LOS ANGELES — It’s been a month since news broke that USC and UCLA were joining the Big Ten, and the frustration and anger toward the two L.A. schools hasn’t subsided much from within the Pac-12 — if at all.
“UCLA and USC obviously made a decision for short-term financial gain,” Pac-12 commissioner George Kliavkoff told The Athletic on Friday. “It’s 100 percent clear to me. I think they’re already regretting it, considering the pushback they’ve gotten from almost every quarter. I think they will regret it more as time goes on.
Klivekoff was on his first vacation since taking over as commissioner a year ago when the news broke. He was in Montana, driving to Idaho, in an area without much cell phone reception, when he received several texts from the deputy commissioner.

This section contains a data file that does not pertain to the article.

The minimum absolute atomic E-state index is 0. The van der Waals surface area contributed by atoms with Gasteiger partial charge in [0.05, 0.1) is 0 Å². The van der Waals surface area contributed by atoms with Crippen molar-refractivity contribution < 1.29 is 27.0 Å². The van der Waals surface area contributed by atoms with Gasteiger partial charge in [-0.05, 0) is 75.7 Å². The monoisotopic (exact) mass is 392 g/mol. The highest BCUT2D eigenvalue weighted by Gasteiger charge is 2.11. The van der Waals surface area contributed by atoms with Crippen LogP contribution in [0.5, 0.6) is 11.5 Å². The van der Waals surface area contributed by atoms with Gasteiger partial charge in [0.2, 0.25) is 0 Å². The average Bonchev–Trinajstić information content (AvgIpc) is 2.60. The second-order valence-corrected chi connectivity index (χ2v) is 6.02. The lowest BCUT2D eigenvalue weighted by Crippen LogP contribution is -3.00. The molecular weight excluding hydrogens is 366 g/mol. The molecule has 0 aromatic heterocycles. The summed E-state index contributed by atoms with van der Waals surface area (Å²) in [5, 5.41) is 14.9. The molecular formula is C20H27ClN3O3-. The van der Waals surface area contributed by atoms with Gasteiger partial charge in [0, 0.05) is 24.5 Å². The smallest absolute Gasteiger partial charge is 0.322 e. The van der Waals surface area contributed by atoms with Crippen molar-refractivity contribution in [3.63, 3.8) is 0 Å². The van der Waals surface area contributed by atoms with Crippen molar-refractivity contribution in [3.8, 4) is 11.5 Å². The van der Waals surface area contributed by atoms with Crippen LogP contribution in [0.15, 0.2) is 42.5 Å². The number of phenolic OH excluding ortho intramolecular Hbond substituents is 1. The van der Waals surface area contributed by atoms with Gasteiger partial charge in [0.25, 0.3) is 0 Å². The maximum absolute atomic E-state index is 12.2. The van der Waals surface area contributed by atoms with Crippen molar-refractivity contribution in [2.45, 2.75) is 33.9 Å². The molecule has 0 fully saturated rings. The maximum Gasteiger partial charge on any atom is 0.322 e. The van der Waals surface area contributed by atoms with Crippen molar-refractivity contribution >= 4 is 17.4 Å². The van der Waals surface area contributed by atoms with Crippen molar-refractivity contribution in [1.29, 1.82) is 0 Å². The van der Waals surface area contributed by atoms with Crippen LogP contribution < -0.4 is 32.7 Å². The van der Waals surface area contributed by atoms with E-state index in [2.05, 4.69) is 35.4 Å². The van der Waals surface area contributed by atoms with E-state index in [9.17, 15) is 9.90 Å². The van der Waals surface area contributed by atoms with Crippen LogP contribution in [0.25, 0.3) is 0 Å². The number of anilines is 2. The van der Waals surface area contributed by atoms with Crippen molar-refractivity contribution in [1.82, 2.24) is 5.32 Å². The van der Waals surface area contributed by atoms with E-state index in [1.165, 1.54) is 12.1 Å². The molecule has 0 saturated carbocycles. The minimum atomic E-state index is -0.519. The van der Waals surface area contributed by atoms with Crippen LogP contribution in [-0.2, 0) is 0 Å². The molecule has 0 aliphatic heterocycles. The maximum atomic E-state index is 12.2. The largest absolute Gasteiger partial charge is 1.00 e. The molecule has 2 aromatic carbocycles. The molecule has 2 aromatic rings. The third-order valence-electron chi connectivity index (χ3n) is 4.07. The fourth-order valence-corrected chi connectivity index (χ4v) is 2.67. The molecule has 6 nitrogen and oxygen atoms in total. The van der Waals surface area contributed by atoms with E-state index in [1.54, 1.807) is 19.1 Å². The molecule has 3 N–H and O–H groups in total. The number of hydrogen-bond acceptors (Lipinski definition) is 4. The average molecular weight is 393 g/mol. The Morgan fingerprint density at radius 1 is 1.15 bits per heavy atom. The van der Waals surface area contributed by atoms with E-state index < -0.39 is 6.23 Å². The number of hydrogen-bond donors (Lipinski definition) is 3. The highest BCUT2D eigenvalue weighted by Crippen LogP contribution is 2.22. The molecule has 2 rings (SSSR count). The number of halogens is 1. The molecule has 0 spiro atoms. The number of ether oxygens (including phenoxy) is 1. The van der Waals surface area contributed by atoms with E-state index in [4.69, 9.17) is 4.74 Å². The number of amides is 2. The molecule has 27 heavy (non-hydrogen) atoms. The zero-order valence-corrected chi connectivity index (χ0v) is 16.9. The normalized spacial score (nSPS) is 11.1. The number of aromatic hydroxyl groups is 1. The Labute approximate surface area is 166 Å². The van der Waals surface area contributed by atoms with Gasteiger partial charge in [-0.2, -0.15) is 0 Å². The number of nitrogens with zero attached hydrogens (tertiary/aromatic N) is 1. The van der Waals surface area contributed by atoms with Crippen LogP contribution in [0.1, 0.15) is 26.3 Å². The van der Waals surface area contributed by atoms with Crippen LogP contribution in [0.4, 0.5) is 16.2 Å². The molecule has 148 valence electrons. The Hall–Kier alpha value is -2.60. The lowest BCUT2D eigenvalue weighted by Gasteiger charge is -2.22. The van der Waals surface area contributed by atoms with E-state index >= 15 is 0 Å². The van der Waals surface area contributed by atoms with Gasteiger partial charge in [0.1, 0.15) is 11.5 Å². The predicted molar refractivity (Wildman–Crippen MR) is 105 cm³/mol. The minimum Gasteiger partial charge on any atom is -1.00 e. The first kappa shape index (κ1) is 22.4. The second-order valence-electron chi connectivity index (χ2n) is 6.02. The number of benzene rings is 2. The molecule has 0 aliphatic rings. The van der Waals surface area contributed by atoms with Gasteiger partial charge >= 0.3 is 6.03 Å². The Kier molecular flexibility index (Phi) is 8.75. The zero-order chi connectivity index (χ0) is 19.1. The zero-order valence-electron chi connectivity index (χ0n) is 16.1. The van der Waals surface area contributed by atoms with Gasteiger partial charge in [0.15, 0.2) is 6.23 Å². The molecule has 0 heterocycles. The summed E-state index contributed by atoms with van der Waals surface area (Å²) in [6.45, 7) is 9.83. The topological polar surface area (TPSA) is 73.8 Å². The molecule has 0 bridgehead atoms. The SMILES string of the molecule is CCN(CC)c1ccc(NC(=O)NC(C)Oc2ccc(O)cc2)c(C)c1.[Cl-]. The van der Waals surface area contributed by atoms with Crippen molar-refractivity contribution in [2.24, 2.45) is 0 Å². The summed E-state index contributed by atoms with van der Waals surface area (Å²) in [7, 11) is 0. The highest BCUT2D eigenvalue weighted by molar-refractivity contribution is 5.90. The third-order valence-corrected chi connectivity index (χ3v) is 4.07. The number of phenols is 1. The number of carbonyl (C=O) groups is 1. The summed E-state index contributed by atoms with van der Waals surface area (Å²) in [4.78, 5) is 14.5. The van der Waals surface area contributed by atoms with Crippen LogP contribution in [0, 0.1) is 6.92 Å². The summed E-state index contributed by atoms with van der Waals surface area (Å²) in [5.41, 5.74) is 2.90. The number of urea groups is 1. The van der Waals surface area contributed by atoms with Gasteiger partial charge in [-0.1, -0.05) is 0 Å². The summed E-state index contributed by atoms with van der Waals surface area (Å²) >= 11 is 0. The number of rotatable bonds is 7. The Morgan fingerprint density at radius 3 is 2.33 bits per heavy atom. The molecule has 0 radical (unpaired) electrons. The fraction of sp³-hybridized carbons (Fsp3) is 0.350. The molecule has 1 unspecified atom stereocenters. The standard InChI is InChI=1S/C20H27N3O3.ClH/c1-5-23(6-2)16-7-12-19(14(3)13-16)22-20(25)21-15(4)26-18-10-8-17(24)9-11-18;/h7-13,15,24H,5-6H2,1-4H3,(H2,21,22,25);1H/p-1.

The amazing part to me is that the Pac-12 has a mission related to student-athlete health and wellness, and this is a decision that, in my opinion, is in direct conflict with health and wellness. – Being student-athletes. That’s what’s interesting to me.
A Pac-12 athletic director told The Athletic on Friday that the most surprising aspect of the move is that it is a public school affiliated with California-Berkeley and that the Bruins’ move was on UCLA’s side, and that the Bruins’ move was prompted by Gov. Gavin Newsom is broke. The University of California Board of Regents has ordered a review of how the decision was made.